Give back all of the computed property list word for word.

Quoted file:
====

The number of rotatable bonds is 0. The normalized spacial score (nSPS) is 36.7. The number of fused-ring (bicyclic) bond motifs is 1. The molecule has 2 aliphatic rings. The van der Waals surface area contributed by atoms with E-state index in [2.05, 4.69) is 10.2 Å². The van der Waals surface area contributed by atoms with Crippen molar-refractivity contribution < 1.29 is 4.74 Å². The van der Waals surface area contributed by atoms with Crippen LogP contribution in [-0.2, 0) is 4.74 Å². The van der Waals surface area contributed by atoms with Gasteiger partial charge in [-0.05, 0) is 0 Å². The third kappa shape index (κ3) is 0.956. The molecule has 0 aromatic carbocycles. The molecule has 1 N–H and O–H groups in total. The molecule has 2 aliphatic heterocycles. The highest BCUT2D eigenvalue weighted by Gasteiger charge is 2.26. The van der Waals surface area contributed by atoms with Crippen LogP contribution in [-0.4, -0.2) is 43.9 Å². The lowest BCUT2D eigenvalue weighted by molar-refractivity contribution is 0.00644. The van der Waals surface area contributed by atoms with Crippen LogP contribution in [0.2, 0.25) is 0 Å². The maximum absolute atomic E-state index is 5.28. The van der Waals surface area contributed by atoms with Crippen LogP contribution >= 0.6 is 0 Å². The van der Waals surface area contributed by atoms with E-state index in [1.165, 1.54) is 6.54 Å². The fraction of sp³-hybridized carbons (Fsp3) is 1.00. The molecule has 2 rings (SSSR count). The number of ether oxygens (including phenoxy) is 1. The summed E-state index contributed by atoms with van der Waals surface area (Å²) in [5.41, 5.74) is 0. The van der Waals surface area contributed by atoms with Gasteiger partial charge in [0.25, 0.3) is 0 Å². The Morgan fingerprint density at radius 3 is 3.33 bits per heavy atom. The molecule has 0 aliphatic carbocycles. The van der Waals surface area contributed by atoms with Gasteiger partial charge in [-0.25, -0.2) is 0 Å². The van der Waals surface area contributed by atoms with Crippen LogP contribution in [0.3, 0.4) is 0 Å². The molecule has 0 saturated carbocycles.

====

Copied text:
The number of rotatable bonds is 0. The normalized spacial score (nSPS) is 36.7. The number of fused-ring (bicyclic) bond motifs is 1. The molecule has 2 aliphatic rings. The van der Waals surface area contributed by atoms with E-state index in [2.05, 4.69) is 10.2 Å². The van der Waals surface area contributed by atoms with Crippen molar-refractivity contribution < 1.29 is 4.74 Å². The van der Waals surface area contributed by atoms with Crippen LogP contribution in [-0.2, 0) is 4.74 Å². The van der Waals surface area contributed by atoms with Gasteiger partial charge in [-0.05, 0) is 0 Å². The third kappa shape index (κ3) is 0.956. The molecule has 0 aromatic carbocycles. The molecule has 1 N–H and O–H groups in total. The molecule has 2 aliphatic heterocycles. The highest BCUT2D eigenvalue weighted by Gasteiger charge is 2.26. The van der Waals surface area contributed by atoms with Crippen LogP contribution in [-0.4, -0.2) is 43.9 Å². The lowest BCUT2D eigenvalue weighted by molar-refractivity contribution is 0.00644. The van der Waals surface area contributed by atoms with Crippen LogP contribution in [0.2, 0.25) is 0 Å². The maximum absolute atomic E-state index is 5.28. The van der Waals surface area contributed by atoms with Crippen LogP contribution >= 0.6 is 0 Å². The van der Waals surface area contributed by atoms with E-state index in [1.165, 1.54) is 6.54 Å². The fraction of sp³-hybridized carbons (Fsp3) is 1.00. The molecule has 2 rings (SSSR count). The number of ether oxygens (including phenoxy) is 1. The summed E-state index contributed by atoms with van der Waals surface area (Å²) in [5.41, 5.74) is 0. The van der Waals surface area contributed by atoms with Gasteiger partial charge in [0.25, 0.3) is 0 Å². The Morgan fingerprint density at radius 3 is 3.33 bits per heavy atom. The molecule has 0 aliphatic carbocycles. The van der Waals surface area contributed by atoms with Gasteiger partial charge in [-0.25, -0.2) is 0 Å². The van der Waals surface area contributed by atoms with Crippen LogP contribution in [0.3, 0.4) is 0 Å². The molecule has 0 saturated carbocycles.